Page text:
Culture is a commonly used term that has been denoted in varied ways over the years. Anciently, this term was taken to refer to the process of cultivation. Contemporarily, it refers to the sophistication of an individual mostly through education. This term has further been acknowledged to refer to the advanced human aptitude to categorize and embody experiences with cryptograms and the presentation of people’s practice. Conversely, organizational culture normally denotes the shared human actions in an organization. Organizational culture mostly constitutes the values, symbols, and norms, which create significance to the people in that organization. Culture and organizational culture have a common aspect: the concept of representing a whole. This means that, both terms usually are used to refer to a general group of people whereas culture represents the different practices of people, organizational culture represents the overall behavior of individuals in an organization. These terms also include the use of symbols in presenting their meaning.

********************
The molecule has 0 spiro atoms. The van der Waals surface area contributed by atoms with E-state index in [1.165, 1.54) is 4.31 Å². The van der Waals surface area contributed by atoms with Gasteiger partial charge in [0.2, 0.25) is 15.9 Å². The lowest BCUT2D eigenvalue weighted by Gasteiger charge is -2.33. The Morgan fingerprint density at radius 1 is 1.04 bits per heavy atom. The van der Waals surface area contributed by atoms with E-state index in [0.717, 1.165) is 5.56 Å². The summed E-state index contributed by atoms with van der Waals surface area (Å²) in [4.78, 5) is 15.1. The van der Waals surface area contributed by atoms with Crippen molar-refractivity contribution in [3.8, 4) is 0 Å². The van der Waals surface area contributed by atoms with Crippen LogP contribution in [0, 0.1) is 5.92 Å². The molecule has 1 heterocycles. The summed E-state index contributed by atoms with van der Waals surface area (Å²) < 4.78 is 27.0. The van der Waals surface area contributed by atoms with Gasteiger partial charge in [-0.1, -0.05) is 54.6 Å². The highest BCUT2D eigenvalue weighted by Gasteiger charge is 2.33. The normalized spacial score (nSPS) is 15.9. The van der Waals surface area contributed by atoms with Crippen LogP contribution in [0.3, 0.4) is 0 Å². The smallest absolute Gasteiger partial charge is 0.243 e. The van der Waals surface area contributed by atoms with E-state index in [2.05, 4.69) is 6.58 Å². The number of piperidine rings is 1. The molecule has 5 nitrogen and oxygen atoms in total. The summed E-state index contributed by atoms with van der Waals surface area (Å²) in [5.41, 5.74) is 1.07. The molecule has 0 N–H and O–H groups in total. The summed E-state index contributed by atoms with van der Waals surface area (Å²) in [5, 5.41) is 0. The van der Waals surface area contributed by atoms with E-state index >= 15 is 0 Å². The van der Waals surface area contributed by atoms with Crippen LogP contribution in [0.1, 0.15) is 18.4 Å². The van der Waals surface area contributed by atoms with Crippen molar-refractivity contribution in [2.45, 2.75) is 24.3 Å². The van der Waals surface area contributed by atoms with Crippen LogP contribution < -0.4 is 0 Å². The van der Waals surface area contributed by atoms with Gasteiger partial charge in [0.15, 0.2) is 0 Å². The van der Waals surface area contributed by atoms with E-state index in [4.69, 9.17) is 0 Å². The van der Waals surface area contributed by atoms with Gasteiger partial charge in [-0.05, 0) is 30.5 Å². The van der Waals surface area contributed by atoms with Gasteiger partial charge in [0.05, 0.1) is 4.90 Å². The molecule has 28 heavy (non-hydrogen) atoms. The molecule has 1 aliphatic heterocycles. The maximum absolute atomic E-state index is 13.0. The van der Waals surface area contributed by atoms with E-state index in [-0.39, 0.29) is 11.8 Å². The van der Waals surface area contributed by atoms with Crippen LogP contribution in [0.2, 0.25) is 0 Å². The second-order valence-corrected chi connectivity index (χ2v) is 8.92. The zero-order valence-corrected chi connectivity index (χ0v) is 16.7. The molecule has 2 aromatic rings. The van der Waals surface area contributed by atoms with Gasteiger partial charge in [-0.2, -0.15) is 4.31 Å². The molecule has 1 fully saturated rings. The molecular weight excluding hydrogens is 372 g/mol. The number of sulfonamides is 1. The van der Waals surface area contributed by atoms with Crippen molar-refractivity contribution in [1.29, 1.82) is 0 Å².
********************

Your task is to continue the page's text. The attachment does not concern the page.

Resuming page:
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Sharon Shavitt and Carlos Torelli (2010) acknowledge that power is a vital aspect of culture. This is because of the perception that power is commonly used to achieve culturally pertinent aspirations. Power is usually considered an essential aspect in-group relationship. Culturally, power is normally used in the selection and distinction of forming relationships. In society, the rich only tend to relate with other rich people. This has seemingly made them to have control over the way things are conducted in the society. Additionally, power contributes to the cultural practices of a society. For instance, people with power tend to define the meaning of things within the society. Those with less power are thus forced to follow these definitions. Power also determines the amount of respect one derives from others. Powerful individuals often tend to be respected more as compared to those with limited resources.